A traumatic brain injury (TBI) occurs when the head sustains significant outside force, resulting in neurological dysfunction. According to the Centers for Disease Control and Prevention (CDC), slip and falls are the leading cause of TBI. Other causes of TBI include being struck by or against something and motor vehicle accidents.
The effects of a TBI can fade after a few days or last an entire lifetime. Because of this, many individuals with TBIs apply for Social Security disability benefits every year.
You can get approved for Social Security disability benefits with a TBI. However, it’s a good idea to take a look at what Social Security has to say about TBIs to see if you may be a good candidate for benefits.
Meeting Social Security’s Criteria
When you hear the term “traumatic brain injury,” you may think of a severe injury that greatly affects a person’s ability to live a normal life. While that may be the case, TBIs actually exist on a spectrum of severity. A mild concussion, for example, is technically a TBI.
Because of this broad definition, Social Security has developed certain criteria that those with TBIs must meet in order to qualify for benefits. These criteria, included in Social Security’s listing of impairments, help narrow the definition and make sure that only those who are unable to work can qualify for disability.
The good news is that “traumatic brain injury” is word-for-word listed in the listing of impairments. While you can qualify for benefits even if your specific condition isn’t in the listing of impairments, it’s helpful if your condition is already included. Including a condition in the listing of impairments means that Social Security already knows how severe the condition can be and has a standard method for evaluating cases of the condition.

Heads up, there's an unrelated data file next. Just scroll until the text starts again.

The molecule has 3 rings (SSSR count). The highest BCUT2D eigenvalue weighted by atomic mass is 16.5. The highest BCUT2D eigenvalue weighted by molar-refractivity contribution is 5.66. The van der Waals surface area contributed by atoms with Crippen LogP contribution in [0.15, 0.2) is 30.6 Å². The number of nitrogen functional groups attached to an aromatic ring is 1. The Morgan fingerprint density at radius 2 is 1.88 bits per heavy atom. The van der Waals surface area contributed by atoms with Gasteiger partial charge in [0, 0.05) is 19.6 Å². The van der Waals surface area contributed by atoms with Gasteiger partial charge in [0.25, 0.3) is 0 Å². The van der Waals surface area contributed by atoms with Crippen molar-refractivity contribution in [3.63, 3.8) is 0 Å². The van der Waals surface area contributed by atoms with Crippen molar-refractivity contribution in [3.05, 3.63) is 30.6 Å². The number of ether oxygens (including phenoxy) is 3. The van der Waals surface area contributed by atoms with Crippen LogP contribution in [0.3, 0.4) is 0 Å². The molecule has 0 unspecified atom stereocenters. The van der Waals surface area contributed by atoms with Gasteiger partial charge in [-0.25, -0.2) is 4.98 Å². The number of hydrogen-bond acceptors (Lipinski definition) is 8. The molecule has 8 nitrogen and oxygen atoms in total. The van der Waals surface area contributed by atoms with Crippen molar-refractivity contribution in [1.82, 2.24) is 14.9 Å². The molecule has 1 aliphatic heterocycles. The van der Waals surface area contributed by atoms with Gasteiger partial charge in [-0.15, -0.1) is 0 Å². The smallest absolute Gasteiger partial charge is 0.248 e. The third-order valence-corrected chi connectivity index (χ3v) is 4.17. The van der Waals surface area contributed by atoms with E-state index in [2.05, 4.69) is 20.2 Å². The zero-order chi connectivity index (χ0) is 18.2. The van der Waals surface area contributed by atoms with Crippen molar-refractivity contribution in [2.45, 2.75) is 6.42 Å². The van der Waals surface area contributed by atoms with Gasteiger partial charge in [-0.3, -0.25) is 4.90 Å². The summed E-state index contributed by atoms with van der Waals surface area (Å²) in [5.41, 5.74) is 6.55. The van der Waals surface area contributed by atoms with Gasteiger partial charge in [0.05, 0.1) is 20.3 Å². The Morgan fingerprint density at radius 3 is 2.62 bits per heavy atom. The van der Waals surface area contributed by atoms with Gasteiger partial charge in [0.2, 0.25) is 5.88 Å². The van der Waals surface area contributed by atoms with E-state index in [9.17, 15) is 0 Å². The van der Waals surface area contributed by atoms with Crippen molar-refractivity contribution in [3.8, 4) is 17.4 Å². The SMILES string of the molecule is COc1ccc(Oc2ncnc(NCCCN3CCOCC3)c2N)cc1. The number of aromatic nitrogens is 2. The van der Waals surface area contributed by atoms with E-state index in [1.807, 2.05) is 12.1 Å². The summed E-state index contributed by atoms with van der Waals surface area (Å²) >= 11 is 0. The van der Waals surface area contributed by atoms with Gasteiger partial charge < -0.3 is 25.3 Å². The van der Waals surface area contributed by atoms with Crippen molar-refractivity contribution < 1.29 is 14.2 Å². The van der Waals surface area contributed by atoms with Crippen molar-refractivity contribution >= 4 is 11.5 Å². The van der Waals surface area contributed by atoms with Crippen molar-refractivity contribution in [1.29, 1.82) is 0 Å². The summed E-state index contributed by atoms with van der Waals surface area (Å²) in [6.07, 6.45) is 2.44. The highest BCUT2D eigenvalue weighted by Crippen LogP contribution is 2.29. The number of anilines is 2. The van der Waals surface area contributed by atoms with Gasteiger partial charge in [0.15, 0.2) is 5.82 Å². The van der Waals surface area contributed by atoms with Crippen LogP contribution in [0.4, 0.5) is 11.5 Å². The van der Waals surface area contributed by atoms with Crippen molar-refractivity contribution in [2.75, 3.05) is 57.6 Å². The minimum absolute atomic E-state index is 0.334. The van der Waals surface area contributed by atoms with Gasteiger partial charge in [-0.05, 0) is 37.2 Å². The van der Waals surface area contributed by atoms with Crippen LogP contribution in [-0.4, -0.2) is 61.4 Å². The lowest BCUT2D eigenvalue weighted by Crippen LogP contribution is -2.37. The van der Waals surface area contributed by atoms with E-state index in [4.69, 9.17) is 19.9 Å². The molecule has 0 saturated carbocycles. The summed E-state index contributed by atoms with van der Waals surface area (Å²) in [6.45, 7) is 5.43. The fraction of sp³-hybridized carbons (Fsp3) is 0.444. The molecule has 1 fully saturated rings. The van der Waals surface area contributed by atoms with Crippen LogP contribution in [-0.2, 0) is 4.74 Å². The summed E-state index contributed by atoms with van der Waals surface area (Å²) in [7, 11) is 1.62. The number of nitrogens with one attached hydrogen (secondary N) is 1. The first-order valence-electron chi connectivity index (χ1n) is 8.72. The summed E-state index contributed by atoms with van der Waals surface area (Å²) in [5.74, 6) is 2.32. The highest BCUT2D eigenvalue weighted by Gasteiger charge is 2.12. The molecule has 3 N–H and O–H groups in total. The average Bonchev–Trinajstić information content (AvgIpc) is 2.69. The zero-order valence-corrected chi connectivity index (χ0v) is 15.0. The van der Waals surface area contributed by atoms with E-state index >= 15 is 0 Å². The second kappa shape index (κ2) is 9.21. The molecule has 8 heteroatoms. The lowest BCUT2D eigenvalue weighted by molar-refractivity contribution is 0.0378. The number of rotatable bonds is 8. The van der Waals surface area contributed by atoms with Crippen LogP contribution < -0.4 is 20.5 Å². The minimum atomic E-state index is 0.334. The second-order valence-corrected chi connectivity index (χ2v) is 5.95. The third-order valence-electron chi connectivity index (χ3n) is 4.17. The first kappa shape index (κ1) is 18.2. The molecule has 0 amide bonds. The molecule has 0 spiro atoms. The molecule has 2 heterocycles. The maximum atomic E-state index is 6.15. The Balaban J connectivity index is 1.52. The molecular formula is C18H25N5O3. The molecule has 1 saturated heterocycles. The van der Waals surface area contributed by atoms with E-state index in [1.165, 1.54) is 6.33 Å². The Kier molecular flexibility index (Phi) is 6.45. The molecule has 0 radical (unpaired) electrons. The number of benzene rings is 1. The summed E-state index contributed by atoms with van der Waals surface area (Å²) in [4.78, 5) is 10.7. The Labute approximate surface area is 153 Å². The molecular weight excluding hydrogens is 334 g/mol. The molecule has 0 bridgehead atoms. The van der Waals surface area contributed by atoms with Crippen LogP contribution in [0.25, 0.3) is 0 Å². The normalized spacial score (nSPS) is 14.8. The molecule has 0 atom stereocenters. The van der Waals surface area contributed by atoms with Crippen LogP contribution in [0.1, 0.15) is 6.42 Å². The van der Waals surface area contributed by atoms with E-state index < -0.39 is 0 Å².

In general, to qualify for disability benefits with a TBI, your TBI must meet one of the following criteria:
- Affect motor function in two extremities, resulting in an extreme limitation lasting at least three consecutive months after the injury
- Result in marked limitation in physical functioning and at least one area of mental functioning, lasting at least three consecutive months after the injury
For most other disabilities, you must be able to show Social Security that your disability has lasted or is expected to last at least 12 months. Note that, in both of the criteria above, you only have to prove that the effects of your TBI have lasted three months, not 12.
For more specific information on how Social Security evaluates TBIs, click here to read the traumatic brain injury section in the listing of impairments.
Other Types of Neurological Conditions
TBIs are not the only type of neurological injury that Social Security considers severe enough to prevent you from working. Other neurological conditions in the listing of impairments include, but are not limited to:
- Cerebral palsy
- Spinal cord disorders
- Multiple sclerosis (MS)
- Benign brain tumors
- Coma or persistent vegetative state
Social Security considers the entirety of your health and well-being when determining whether or not you qualify for benefits. That means that, if you suffer from other conditions in addition to your TBI, Social Security will evaluate all of your conditions together.
Help from an Indiana Social Security Disability Lawyer
If you suffer from a TBI and are considering applying for Social Security disability benefits, Hensley Legal Group is here to help. Call us today or contact us online for a free conversation about your disability claim.